WCSU News

WCSU biologist Mitch Wagener honored as Environmental Champion

Aquarion award cites professor for outreach to educate public about climate change

image of Pictured at the 2019 Aquarion Environmental Champion Awards ceremony at the Beardsley Zoo in Bridgeport are (l-r): Danika Wagener, Rita Wagener, Professor of Biological and Environmental Sciences Dr. Mitch Wagener, Biological and Environmental Sciences Department Chair Dr. Pat Boily and Karina Ross.

Pictured at the 2019 Aquarion Environmental Champion Awards ceremony at the Beardsley Zoo in Bridgeport are (l-r): Danika Wagener, Rita Wagener, Professor of Biological and Environmental Sciences Dr. Mitch Wagener, Biological and Environmental Sciences Department Chair Dr. Pat Boily and Karina Ross.

DANBURY, CONN. — Western Connecticut State University Professor of Biological and Environmental Sciences Dr. Mitch Wagener has received the 2019 Aquarion Environmental Champion Award for Communications recognizing his wide-ranging efforts over many years to educate the public about the science and consequences of climate change.

At an awards ceremony held June 1, 2019, at the Beardsley Zoo in Bridgeport, Aquarion Water Company President and CEO Charles Firlotte expressed thanks to Environmental Champion honorees for their “outstanding efforts to protect and enhance Connecticut’s natural resources.” The Communications Award citation noted Wagener’s exemplary contributions in developing and coordinating the “Climate and Human Civilization” program at WCSU, an annual series of free public seminars led by faculty and students to explore the scientific evidence of change in the Earth’s climate and various manifestations of its impact including wild fires, natural disasters and species evolution and survival. An important part of each series has been the presentation of constructive actions that can be taken at the individual and community levels to address environmental, health and sustainability challenges caused by climate change.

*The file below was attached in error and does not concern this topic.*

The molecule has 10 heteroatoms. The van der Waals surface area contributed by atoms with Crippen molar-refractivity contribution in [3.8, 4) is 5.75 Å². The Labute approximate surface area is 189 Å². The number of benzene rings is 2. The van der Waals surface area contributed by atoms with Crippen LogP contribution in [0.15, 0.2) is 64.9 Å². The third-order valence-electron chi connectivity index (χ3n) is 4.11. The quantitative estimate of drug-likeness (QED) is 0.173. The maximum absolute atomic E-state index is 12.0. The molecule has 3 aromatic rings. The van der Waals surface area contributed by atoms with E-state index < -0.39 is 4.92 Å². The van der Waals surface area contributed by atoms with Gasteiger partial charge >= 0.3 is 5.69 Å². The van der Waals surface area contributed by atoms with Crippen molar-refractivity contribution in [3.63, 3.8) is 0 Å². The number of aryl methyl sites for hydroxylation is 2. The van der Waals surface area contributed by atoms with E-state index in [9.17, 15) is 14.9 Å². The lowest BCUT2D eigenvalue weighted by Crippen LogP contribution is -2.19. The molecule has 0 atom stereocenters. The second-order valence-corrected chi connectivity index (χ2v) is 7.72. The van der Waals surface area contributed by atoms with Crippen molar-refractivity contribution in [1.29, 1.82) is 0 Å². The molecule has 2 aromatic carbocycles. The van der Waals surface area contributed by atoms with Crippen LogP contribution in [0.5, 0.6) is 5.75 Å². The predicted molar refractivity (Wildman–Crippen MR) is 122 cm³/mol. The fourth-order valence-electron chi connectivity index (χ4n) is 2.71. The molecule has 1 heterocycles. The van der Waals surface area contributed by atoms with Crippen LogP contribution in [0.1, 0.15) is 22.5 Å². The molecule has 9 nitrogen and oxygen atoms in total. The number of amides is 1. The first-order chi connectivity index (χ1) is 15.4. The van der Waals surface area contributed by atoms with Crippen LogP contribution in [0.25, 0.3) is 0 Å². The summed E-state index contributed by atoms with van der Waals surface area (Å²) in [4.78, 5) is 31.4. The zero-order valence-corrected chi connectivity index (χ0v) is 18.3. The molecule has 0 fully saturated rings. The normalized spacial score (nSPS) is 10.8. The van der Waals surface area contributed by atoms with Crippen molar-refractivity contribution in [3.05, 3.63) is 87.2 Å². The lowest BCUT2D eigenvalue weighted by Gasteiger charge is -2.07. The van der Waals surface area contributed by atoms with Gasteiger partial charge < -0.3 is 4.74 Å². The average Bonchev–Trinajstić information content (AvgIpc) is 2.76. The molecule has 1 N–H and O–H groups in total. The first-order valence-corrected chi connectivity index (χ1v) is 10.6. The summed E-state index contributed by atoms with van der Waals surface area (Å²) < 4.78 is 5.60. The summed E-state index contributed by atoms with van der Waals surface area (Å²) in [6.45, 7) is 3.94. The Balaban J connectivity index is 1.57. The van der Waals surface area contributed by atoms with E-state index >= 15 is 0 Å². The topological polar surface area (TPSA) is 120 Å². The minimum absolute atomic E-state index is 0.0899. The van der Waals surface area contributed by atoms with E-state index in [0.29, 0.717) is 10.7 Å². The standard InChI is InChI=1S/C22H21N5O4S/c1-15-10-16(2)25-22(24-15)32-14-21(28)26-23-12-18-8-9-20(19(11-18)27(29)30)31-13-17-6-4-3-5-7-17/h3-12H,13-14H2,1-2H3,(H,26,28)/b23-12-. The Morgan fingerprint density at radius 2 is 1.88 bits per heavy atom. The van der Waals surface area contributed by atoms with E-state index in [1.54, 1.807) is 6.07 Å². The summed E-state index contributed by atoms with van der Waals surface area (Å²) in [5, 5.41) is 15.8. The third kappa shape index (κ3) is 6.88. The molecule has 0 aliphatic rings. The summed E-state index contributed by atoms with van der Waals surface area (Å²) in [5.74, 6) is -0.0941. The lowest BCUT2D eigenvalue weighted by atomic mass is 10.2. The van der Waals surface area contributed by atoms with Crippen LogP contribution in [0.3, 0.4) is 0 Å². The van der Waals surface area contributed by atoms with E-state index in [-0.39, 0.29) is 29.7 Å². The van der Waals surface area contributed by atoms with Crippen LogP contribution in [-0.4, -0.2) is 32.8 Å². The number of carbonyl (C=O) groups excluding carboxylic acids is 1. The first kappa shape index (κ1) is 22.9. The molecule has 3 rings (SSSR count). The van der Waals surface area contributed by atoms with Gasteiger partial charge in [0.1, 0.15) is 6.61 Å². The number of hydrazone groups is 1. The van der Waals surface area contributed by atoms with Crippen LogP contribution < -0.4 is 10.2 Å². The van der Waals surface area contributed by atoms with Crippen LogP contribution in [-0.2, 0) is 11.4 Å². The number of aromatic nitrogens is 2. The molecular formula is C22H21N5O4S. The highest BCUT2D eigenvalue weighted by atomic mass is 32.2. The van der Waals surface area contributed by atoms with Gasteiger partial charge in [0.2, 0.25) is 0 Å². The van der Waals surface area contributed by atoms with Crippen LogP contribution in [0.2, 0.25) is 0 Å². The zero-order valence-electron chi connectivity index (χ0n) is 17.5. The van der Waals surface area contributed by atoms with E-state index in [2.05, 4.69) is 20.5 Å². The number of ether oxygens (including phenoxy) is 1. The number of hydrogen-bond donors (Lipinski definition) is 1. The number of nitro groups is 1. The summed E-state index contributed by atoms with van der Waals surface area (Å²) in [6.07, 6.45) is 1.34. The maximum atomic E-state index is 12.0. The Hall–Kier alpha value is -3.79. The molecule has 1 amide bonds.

Dr. Pat Boily, chair of the Biological and Environmental Sciences Department, credited Wagener’s work in reaching out to WCSU faculty members and students from many academic disciplines as well as teachers and students from Danbury High School to participate in a comprehensive public education program. “Not only have his efforts contributed significantly to educating the public about one of the most important environmental issues of our time, but also in engaging and training many students to communicate to the public about the wide range of consequences associated with climate change,” Boily said.

In his acceptance remarks, Wagener observed that public education about climate change is urgently needed to provide clarity about the difficult environmental choices that confront political leaders and society worldwide. “We are now seeing the effects of the climate crisis,” he said. “This is the world that we have made, but we don’t know how to escape. The youth of the world seem to understand what so many others do not — that climate change changes everything, that the status quo is not survivable.”

The “Climate and Human Civilization” series, sponsored by the Jane Goodall Center for Excellence in Environmental Studies at WCSU, represents only part of the extensive schedule that Wagener has maintained for more than two decades in speaking about scientific topics before university and public audiences. During the past three years, he has given more than 50 public talks and guest lectures, including 13 presentations since the beginning of 2019.

Acknowledging support from WCSU and the Goodall Center for his outreach efforts, Wagener observed, “Trying to save the world is a rational act. Choosing not to try to save the world is a clear statement that the Earth has no value, that life has no meaning other than to grasp and accumulate.

“What terrifies me is that at all scales of time that mean something to us and to our children and great-grandchildren, and on for several more generations, climate change is permanent,” he said. “”By standing up and speaking up now, we — the generation largely responsible for the problem — take on some significant inconvenience in order to lessen the pain and desperation of our descendants.”

The annual statewide Environmental Champion Awards are sponsored by Aquarion Water Company, a wholly owned subsidiary of Eversource. The Bridgeport-based public water supply company serves 52 communities across Connecticut as well as customers in Massachusetts and New Hampshire. The corporate mission statement notes that Aquarion “strives to act as a responsible steward of the environment and to assist the communities it serves in promoting sustainable practices.”

 

 

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